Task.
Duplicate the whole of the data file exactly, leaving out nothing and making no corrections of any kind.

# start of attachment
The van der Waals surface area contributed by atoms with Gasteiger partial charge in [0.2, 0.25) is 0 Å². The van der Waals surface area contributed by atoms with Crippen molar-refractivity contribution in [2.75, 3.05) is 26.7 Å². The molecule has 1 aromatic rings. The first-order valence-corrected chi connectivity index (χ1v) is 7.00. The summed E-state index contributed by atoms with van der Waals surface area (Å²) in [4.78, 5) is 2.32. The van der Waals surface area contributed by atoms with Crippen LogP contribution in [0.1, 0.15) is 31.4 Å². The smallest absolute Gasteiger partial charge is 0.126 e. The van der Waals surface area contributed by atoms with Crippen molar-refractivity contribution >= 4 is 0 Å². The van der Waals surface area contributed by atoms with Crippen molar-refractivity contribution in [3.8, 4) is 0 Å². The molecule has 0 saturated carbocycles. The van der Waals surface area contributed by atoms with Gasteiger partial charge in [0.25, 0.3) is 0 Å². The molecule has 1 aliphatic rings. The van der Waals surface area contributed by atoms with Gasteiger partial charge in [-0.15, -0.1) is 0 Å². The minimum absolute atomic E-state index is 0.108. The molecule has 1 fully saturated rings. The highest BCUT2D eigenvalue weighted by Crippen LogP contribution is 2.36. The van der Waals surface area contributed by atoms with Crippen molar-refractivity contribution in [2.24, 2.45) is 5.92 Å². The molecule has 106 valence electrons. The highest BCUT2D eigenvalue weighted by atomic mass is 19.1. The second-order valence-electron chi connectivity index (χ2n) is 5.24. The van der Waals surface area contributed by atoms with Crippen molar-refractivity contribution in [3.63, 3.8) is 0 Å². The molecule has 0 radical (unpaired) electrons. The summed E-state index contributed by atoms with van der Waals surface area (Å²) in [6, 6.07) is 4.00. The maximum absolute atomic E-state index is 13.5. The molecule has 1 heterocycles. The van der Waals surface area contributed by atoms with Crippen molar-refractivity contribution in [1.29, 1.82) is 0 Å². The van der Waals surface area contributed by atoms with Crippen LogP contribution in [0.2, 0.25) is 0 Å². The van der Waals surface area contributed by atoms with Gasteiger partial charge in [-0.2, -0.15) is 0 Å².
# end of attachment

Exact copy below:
The van der Waals surface area contributed by atoms with Gasteiger partial charge in [0.2, 0.25) is 0 Å². The van der Waals surface area contributed by atoms with Crippen molar-refractivity contribution in [2.75, 3.05) is 26.7 Å². The molecule has 1 aromatic rings. The first-order valence-corrected chi connectivity index (χ1v) is 7.00. The summed E-state index contributed by atoms with van der Waals surface area (Å²) in [4.78, 5) is 2.32. The van der Waals surface area contributed by atoms with Crippen LogP contribution in [0.1, 0.15) is 31.4 Å². The smallest absolute Gasteiger partial charge is 0.126 e. The van der Waals surface area contributed by atoms with Crippen molar-refractivity contribution >= 4 is 0 Å². The van der Waals surface area contributed by atoms with Crippen molar-refractivity contribution in [3.8, 4) is 0 Å². The molecule has 0 saturated carbocycles. The van der Waals surface area contributed by atoms with Gasteiger partial charge in [0.25, 0.3) is 0 Å². The molecule has 1 aliphatic rings. The van der Waals surface area contributed by atoms with Gasteiger partial charge in [-0.15, -0.1) is 0 Å². The minimum absolute atomic E-state index is 0.108. The molecule has 1 fully saturated rings. The highest BCUT2D eigenvalue weighted by Crippen LogP contribution is 2.36. The van der Waals surface area contributed by atoms with Crippen molar-refractivity contribution in [2.24, 2.45) is 5.92 Å². The molecule has 106 valence electrons. The highest BCUT2D eigenvalue weighted by atomic mass is 19.1. The second-order valence-electron chi connectivity index (χ2n) is 5.24. The van der Waals surface area contributed by atoms with Crippen molar-refractivity contribution in [3.63, 3.8) is 0 Å². The molecule has 0 radical (unpaired) electrons. The summed E-state index contributed by atoms with van der Waals surface area (Å²) in [6, 6.07) is 4.00. The maximum absolute atomic E-state index is 13.5. The molecule has 1 heterocycles. The van der Waals surface area contributed by atoms with Crippen molar-refractivity contribution in [1.29, 1.82) is 0 Å². The van der Waals surface area contributed by atoms with Crippen LogP contribution in [0.2, 0.25) is 0 Å². The van der Waals surface area contributed by atoms with Gasteiger partial charge in [-0.2, -0.15) is 0 Å².